My feelings on the film, as a filmmaker, are clear. As a Jew, I left the movie feeling a greater sense of kinship and closeness to my Christian brothers and sisters than I ever thought imaginable. I see The Passion as one of the most powerful uniting tools to ever take advantage of the single medium capable of such a task, namely, film.
Whether one believes that Jesus was in fact the Son of God is essentially unimportant in appreciating the beauty and message of the film. The story of the simple relationship between a mother and her son alone is enough to soften even the most hardened of souls.
There are a myriad ways to view the film based on the beliefs the viewer brings with him; if you do believe Jesus was the savior, then this film may be about his having to die for our transgressions. If you do not believe Jesus was the Son of God, then maybe at the least, you leave the film with a great disdain of the laws of the time. Crucifixion was a barbaric and cruel act; it is possible that in a thousand years civilization will look back on our current death penalty in the same way.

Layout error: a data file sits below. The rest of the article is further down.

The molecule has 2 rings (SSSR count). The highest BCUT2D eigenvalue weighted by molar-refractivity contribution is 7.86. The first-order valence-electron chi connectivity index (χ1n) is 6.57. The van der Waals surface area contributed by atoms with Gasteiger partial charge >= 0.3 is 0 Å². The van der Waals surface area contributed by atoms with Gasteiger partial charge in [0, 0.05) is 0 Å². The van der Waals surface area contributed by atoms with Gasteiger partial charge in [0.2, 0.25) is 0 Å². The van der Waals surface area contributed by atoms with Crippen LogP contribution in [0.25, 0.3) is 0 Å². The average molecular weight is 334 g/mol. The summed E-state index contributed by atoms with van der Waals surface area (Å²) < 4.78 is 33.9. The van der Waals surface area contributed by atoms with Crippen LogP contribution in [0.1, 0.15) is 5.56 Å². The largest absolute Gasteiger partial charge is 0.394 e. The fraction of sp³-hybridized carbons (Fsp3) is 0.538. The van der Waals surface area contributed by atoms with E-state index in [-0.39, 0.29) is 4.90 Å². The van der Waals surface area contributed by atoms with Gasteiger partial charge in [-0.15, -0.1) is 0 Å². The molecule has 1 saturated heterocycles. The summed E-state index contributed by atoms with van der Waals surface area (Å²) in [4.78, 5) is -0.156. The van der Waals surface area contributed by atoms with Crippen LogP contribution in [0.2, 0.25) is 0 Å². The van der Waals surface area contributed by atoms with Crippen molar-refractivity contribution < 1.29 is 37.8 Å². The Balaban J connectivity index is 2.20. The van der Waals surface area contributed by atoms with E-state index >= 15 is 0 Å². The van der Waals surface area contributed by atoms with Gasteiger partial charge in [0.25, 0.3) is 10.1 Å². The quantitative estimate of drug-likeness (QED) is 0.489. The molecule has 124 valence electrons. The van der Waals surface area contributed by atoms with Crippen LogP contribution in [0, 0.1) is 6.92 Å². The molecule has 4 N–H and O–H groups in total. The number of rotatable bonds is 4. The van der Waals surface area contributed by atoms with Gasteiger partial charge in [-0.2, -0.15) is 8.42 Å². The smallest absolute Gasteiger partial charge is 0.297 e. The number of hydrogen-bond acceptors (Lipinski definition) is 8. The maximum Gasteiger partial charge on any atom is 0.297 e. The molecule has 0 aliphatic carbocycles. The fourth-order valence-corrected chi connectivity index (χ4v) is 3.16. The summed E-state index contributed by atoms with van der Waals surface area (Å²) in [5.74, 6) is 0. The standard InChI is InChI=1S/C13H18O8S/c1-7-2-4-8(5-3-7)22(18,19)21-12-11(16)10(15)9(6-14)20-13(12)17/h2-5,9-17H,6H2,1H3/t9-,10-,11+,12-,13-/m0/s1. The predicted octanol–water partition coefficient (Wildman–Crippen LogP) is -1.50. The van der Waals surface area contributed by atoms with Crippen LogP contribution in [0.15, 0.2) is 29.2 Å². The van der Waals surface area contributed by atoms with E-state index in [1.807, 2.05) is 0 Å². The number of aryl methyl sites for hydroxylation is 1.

I wonder how they will choose to characterize our society. Will it be as murderous Christians or Jews? Murderous Republicans or Democrats? Murderous people who wore blue uniforms, versus those who did not? Alternatively, perhaps they will look back at our society as one whose laws were simply barbaric.
In the past, my father has related to me stories of his youth as a Jew growing up in a predominantly Catholic neighborhood. Hardly a day went by when he did not have to defend himself as a Christ killer. Based on your and my discussions, I know how sensitive you are to this reality, as well as the reality that for centuries Jews were persecuted in this very ignorant manner, unfortunately thereby detracting from the Testaments actual meaning.
I suppose it is for this reason that the ADL and others believe they are doing the right thing by attacking the film and your character, led by the vicious surgical strike leveled at you in the New York Times. In my opinion, they are guided by a misguided fear that unfortunately belies their very concerns. That is the best-case scenario. The worst-case scenario is that the mudslingers in this case may be creating controversy in an attempt to justify their jobs. I find this Wag the Dog scenario disturbing and dangerous.